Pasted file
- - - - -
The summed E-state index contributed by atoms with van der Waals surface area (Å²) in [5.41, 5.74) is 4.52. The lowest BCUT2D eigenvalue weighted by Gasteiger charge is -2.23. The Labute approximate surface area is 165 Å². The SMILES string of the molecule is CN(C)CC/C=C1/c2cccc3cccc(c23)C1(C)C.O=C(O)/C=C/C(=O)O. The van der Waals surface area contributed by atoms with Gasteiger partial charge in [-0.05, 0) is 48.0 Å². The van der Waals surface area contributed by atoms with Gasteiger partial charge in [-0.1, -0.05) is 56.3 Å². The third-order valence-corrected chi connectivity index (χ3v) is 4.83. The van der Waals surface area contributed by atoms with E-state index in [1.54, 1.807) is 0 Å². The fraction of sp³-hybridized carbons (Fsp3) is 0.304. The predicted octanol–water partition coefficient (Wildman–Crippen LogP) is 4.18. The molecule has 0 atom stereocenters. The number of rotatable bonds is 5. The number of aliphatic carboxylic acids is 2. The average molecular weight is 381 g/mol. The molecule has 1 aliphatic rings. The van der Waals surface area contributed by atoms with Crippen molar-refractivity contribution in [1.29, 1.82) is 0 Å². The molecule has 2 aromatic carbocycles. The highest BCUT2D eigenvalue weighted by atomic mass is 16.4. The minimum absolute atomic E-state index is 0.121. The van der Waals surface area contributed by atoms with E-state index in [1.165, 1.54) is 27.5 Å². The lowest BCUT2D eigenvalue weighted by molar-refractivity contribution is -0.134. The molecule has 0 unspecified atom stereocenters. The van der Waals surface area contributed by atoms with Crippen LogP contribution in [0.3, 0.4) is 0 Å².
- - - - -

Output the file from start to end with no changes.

The summed E-state index contributed by atoms with van der Waals surface area (Å²) in [5.41, 5.74) is 4.52. The lowest BCUT2D eigenvalue weighted by Gasteiger charge is -2.23. The Labute approximate surface area is 165 Å². The SMILES string of the molecule is CN(C)CC/C=C1/c2cccc3cccc(c23)C1(C)C.O=C(O)/C=C/C(=O)O. The van der Waals surface area contributed by atoms with Gasteiger partial charge in [-0.05, 0) is 48.0 Å². The van der Waals surface area contributed by atoms with Gasteiger partial charge in [-0.1, -0.05) is 56.3 Å². The third-order valence-corrected chi connectivity index (χ3v) is 4.83. The van der Waals surface area contributed by atoms with E-state index in [1.54, 1.807) is 0 Å². The fraction of sp³-hybridized carbons (Fsp3) is 0.304. The predicted octanol–water partition coefficient (Wildman–Crippen LogP) is 4.18. The molecule has 0 atom stereocenters. The number of rotatable bonds is 5. The number of aliphatic carboxylic acids is 2. The average molecular weight is 381 g/mol. The molecule has 1 aliphatic rings. The van der Waals surface area contributed by atoms with Crippen molar-refractivity contribution in [1.29, 1.82) is 0 Å². The molecule has 2 aromatic carbocycles. The highest BCUT2D eigenvalue weighted by atomic mass is 16.4. The minimum absolute atomic E-state index is 0.121. The van der Waals surface area contributed by atoms with E-state index in [1.165, 1.54) is 27.5 Å². The lowest BCUT2D eigenvalue weighted by molar-refractivity contribution is -0.134. The molecule has 0 unspecified atom stereocenters. The van der Waals surface area contributed by atoms with Crippen LogP contribution in [0.3, 0.4) is 0 Å².